"The collection of essays is convincing due to its very high degree of coherence, which is manifested in the consistent discussion of Stuart Elden’s theses despite all the breadth and diversity of topics. The authors do not make the mistake of opposing the thesis of the emergence of territory as a political concept in modern times with the assertion that it already existed in pre-modern times. Rather, all essays use the thesis as a tool to question a variety of administrative, literary, and material sources in terms of how political actors in the late Middle Ages and early modern period related people, power, and space to each other."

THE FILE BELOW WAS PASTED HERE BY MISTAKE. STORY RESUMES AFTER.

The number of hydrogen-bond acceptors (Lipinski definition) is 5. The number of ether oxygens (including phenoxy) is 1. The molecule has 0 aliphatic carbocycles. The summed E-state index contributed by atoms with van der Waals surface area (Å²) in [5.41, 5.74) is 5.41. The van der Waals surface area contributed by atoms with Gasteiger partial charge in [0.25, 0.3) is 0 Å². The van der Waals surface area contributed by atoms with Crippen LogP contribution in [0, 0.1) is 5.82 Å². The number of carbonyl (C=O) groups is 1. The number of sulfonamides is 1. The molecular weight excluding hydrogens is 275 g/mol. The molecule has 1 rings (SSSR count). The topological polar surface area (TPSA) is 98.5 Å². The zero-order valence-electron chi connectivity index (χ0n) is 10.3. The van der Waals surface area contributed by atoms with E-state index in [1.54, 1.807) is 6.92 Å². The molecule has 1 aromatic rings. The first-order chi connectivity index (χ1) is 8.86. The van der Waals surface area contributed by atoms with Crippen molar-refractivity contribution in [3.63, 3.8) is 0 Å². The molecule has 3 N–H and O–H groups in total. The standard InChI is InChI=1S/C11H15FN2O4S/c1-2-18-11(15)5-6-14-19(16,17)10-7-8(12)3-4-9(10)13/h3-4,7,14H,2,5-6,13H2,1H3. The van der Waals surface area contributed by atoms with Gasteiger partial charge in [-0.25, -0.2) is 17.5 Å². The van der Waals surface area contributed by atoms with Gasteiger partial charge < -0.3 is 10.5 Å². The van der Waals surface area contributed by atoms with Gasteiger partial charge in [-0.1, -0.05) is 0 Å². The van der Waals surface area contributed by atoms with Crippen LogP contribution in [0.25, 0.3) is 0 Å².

- Steffen Krieb, The Medieval Review, Dec. 2022
"The book successfully showcases both the importance of problematizing the concept of territory within history, as well as how it can be applied and researched – especially demonstrating the complexity of the historic ‘territories’ and the broadness of approaches to it by looking further than the past state-centric approaches."
Arnoud Jensen, The Low Countries Journal of Social and Economic History, Dec. 2022